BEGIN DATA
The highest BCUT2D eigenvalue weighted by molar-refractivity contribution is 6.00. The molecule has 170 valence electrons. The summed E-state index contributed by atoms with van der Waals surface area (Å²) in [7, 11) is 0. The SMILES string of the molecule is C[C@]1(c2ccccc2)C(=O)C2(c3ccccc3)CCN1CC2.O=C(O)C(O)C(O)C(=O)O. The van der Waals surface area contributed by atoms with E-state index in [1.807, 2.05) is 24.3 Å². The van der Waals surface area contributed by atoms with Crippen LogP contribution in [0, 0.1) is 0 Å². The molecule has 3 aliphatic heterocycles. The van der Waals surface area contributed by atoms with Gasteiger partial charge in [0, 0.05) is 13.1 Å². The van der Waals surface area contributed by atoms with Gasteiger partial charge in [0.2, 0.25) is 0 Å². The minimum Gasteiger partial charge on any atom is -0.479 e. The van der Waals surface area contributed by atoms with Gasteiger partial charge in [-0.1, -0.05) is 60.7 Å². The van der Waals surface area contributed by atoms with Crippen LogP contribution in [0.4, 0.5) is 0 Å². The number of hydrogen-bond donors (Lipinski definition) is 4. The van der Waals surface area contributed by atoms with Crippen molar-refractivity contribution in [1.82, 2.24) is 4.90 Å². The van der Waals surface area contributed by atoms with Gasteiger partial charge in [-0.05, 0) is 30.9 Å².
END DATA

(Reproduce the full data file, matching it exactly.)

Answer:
The highest BCUT2D eigenvalue weighted by molar-refractivity contribution is 6.00. The molecule has 170 valence electrons. The summed E-state index contributed by atoms with van der Waals surface area (Å²) in [7, 11) is 0. The SMILES string of the molecule is C[C@]1(c2ccccc2)C(=O)C2(c3ccccc3)CCN1CC2.O=C(O)C(O)C(O)C(=O)O. The van der Waals surface area contributed by atoms with E-state index in [1.807, 2.05) is 24.3 Å². The van der Waals surface area contributed by atoms with Crippen LogP contribution in [0, 0.1) is 0 Å². The molecule has 3 aliphatic heterocycles. The van der Waals surface area contributed by atoms with Gasteiger partial charge in [0, 0.05) is 13.1 Å². The van der Waals surface area contributed by atoms with Gasteiger partial charge in [0.2, 0.25) is 0 Å². The minimum Gasteiger partial charge on any atom is -0.479 e. The van der Waals surface area contributed by atoms with Gasteiger partial charge in [-0.1, -0.05) is 60.7 Å². The van der Waals surface area contributed by atoms with Crippen LogP contribution in [0.4, 0.5) is 0 Å². The number of hydrogen-bond donors (Lipinski definition) is 4. The van der Waals surface area contributed by atoms with Crippen molar-refractivity contribution in [1.82, 2.24) is 4.90 Å². The van der Waals surface area contributed by atoms with Gasteiger partial charge in [-0.05, 0) is 30.9 Å².